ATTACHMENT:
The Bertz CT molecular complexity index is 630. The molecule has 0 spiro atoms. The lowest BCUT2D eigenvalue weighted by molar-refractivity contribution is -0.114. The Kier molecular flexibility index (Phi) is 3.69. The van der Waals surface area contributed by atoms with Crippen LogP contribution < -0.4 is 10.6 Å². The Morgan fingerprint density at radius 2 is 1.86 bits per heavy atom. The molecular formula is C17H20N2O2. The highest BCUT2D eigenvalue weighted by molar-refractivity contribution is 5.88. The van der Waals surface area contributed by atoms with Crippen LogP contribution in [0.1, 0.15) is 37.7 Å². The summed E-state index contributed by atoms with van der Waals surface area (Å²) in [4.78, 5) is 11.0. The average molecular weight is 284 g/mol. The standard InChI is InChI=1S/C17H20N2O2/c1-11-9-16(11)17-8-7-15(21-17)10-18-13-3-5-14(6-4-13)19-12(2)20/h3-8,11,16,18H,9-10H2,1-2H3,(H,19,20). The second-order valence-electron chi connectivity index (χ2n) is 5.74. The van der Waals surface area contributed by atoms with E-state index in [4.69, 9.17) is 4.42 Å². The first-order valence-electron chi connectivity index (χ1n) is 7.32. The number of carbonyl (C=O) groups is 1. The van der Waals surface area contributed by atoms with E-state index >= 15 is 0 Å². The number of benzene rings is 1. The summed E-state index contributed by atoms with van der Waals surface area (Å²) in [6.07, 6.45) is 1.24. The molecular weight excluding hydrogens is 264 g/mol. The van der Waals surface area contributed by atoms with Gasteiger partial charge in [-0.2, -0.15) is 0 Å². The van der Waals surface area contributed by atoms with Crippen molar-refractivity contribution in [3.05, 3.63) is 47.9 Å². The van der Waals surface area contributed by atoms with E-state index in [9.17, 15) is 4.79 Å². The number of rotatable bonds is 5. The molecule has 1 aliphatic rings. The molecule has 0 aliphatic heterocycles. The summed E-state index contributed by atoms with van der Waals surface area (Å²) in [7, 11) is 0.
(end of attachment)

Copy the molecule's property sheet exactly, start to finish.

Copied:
The Bertz CT molecular complexity index is 630. The molecule has 0 spiro atoms. The lowest BCUT2D eigenvalue weighted by molar-refractivity contribution is -0.114. The Kier molecular flexibility index (Phi) is 3.69. The van der Waals surface area contributed by atoms with Crippen LogP contribution < -0.4 is 10.6 Å². The Morgan fingerprint density at radius 2 is 1.86 bits per heavy atom. The molecular formula is C17H20N2O2. The highest BCUT2D eigenvalue weighted by molar-refractivity contribution is 5.88. The van der Waals surface area contributed by atoms with Crippen LogP contribution in [0.1, 0.15) is 37.7 Å². The summed E-state index contributed by atoms with van der Waals surface area (Å²) in [4.78, 5) is 11.0. The average molecular weight is 284 g/mol. The standard InChI is InChI=1S/C17H20N2O2/c1-11-9-16(11)17-8-7-15(21-17)10-18-13-3-5-14(6-4-13)19-12(2)20/h3-8,11,16,18H,9-10H2,1-2H3,(H,19,20). The second-order valence-electron chi connectivity index (χ2n) is 5.74. The van der Waals surface area contributed by atoms with E-state index in [4.69, 9.17) is 4.42 Å². The first-order valence-electron chi connectivity index (χ1n) is 7.32. The number of carbonyl (C=O) groups is 1. The van der Waals surface area contributed by atoms with E-state index >= 15 is 0 Å². The number of benzene rings is 1. The summed E-state index contributed by atoms with van der Waals surface area (Å²) in [6.07, 6.45) is 1.24. The molecular weight excluding hydrogens is 264 g/mol. The van der Waals surface area contributed by atoms with Gasteiger partial charge in [-0.2, -0.15) is 0 Å². The van der Waals surface area contributed by atoms with Crippen molar-refractivity contribution in [3.05, 3.63) is 47.9 Å². The van der Waals surface area contributed by atoms with E-state index in [9.17, 15) is 4.79 Å². The number of rotatable bonds is 5. The molecule has 1 aliphatic rings. The molecule has 0 aliphatic heterocycles. The summed E-state index contributed by atoms with van der Waals surface area (Å²) in [7, 11) is 0.